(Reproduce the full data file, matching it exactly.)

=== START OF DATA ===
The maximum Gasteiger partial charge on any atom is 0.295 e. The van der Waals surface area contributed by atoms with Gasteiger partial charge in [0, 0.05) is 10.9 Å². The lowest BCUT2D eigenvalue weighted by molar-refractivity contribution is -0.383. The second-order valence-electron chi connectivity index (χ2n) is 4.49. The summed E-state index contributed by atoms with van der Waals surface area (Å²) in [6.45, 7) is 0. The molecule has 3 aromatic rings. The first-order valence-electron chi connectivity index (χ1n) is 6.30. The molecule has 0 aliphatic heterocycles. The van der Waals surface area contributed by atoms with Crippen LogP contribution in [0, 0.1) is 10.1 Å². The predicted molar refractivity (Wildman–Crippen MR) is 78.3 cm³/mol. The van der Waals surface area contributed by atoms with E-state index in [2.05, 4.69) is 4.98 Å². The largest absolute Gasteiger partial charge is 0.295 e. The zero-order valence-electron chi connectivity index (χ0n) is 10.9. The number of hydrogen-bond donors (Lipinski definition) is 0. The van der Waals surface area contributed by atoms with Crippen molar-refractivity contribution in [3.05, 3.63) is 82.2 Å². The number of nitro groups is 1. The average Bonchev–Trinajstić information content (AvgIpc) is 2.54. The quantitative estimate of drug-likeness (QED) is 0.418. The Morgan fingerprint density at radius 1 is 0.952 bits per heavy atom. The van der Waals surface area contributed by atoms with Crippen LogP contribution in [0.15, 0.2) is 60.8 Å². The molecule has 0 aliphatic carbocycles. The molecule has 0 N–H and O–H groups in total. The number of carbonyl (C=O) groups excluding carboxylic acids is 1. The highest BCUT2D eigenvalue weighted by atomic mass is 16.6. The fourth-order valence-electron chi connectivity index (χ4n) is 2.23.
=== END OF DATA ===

The maximum Gasteiger partial charge on any atom is 0.295 e. The van der Waals surface area contributed by atoms with Gasteiger partial charge in [0, 0.05) is 10.9 Å². The lowest BCUT2D eigenvalue weighted by molar-refractivity contribution is -0.383. The second-order valence-electron chi connectivity index (χ2n) is 4.49. The summed E-state index contributed by atoms with van der Waals surface area (Å²) in [6.45, 7) is 0. The molecule has 3 aromatic rings. The first-order valence-electron chi connectivity index (χ1n) is 6.30. The molecule has 0 aliphatic heterocycles. The van der Waals surface area contributed by atoms with Crippen LogP contribution in [0, 0.1) is 10.1 Å². The predicted molar refractivity (Wildman–Crippen MR) is 78.3 cm³/mol. The van der Waals surface area contributed by atoms with E-state index in [2.05, 4.69) is 4.98 Å². The largest absolute Gasteiger partial charge is 0.295 e. The zero-order valence-electron chi connectivity index (χ0n) is 10.9. The number of hydrogen-bond donors (Lipinski definition) is 0. The van der Waals surface area contributed by atoms with Crippen molar-refractivity contribution in [3.05, 3.63) is 82.2 Å². The number of nitro groups is 1. The average Bonchev–Trinajstić information content (AvgIpc) is 2.54. The quantitative estimate of drug-likeness (QED) is 0.418. The Morgan fingerprint density at radius 1 is 0.952 bits per heavy atom. The van der Waals surface area contributed by atoms with Crippen LogP contribution in [0.15, 0.2) is 60.8 Å². The molecule has 0 aliphatic carbocycles. The molecule has 0 N–H and O–H groups in total. The number of carbonyl (C=O) groups excluding carboxylic acids is 1. The highest BCUT2D eigenvalue weighted by atomic mass is 16.6. The fourth-order valence-electron chi connectivity index (χ4n) is 2.23.